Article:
Besides school, tuition has been known to provide a solid foundation for students to continue learning.
The objective of tutoring sessions is to dive deep into the root cause of a problem through targeted questions and tasks that may not necessarily be provided to students in a classroom.
Co-founders, Kai Song and Vicky of GuruLab are in support of this notion. GuruLab is an online learning platform that focuses on leveraging technology to collect data on students’ performances, analyse them, and provide targeted intervention.
Through technology, the co-founders hope to bridge the learning gap between rural and urban students.
It’s long been said to be a tough task, but they’re optimistic about change. “The possibility of filling the education gap in the future is attainable with mobile devices and other readily available learning gadgets,” shared Kai Song.
Though the majority of their students are currently from the Klang Valley, the team are always on the lookout for new ways to further expand GuruLab across the country.
Transforming the one-size-fits-all approach
“When I was 18, I mobilised 200 youths and founded my first non-profit education to help underprivileged communities access tertiary education,” Kai Song told Vulcan Post.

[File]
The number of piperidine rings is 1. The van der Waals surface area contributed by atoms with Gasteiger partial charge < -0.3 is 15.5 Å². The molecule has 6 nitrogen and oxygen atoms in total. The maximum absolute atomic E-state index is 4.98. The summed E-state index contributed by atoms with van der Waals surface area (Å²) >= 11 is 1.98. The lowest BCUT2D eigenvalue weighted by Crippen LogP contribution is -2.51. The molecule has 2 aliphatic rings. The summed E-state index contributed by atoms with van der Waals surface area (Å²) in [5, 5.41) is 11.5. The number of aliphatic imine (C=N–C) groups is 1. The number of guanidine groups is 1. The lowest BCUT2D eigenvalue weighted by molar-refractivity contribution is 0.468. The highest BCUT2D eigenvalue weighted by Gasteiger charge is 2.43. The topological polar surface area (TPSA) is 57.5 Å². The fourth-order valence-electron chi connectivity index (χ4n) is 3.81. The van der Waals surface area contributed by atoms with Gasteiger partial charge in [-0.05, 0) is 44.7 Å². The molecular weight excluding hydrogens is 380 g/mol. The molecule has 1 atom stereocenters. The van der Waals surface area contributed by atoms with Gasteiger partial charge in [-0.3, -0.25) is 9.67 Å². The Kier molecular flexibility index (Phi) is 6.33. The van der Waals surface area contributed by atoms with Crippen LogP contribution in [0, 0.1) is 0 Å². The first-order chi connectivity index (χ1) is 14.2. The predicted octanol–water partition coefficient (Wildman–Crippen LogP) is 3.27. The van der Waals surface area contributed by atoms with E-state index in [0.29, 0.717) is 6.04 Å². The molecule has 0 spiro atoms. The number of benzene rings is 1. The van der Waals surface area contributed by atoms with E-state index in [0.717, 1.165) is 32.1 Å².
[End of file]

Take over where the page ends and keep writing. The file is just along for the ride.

After personally witnessing the impact of good education on one’s life trajectory, Kai Song knew that she would eventually contribute to the education landscape.
She first graduated with a Masters in Information Engineering at Cambridge University with a Machine Learning focus.
Then she decided to move back to Malaysia when she saw the opportunity to use data science to reinforce learning within the Malaysian education system.
Since then, she has gained the technical foundation in transforming the traditional “one-size-fits-all” approach to education with data-driven strategies.
Vicky on the other hand discovered her passion for teaching while taking a gap year. “It became apparent that students with good English skills typically tend to do better in school and can easily apply for university admissions and scholarships,” she described.
Learning English can be extremely challenging for students who have difficulty connecting simple sentences without making grammatical mistakes.
Hence, Vicky’s mission is to make the experience more engaging and effective for students.
That calling was cemented when she pursued a Masters in Education from the University of Oxford. However, instead of continuing her journey as a teacher, she chose to start an EdTech company because she believes that’s how she can create a greater impact using technology.
“When I founded Veritas Academy, I discovered that the best technique is to provide detailed feedback to students and monitor their progress in key areas over time to tailor my lessons accordingly,” said Vicky.
Within time, her students made tremendous progress as a result of personalised training. Thus, GuruLab was founded with the same purpose, to personalise English learning for everyone.
To be a guru
“We are building towards a data analytics platform that can run the GuruLab methodology more and more intelligently every day,” Kai Song said.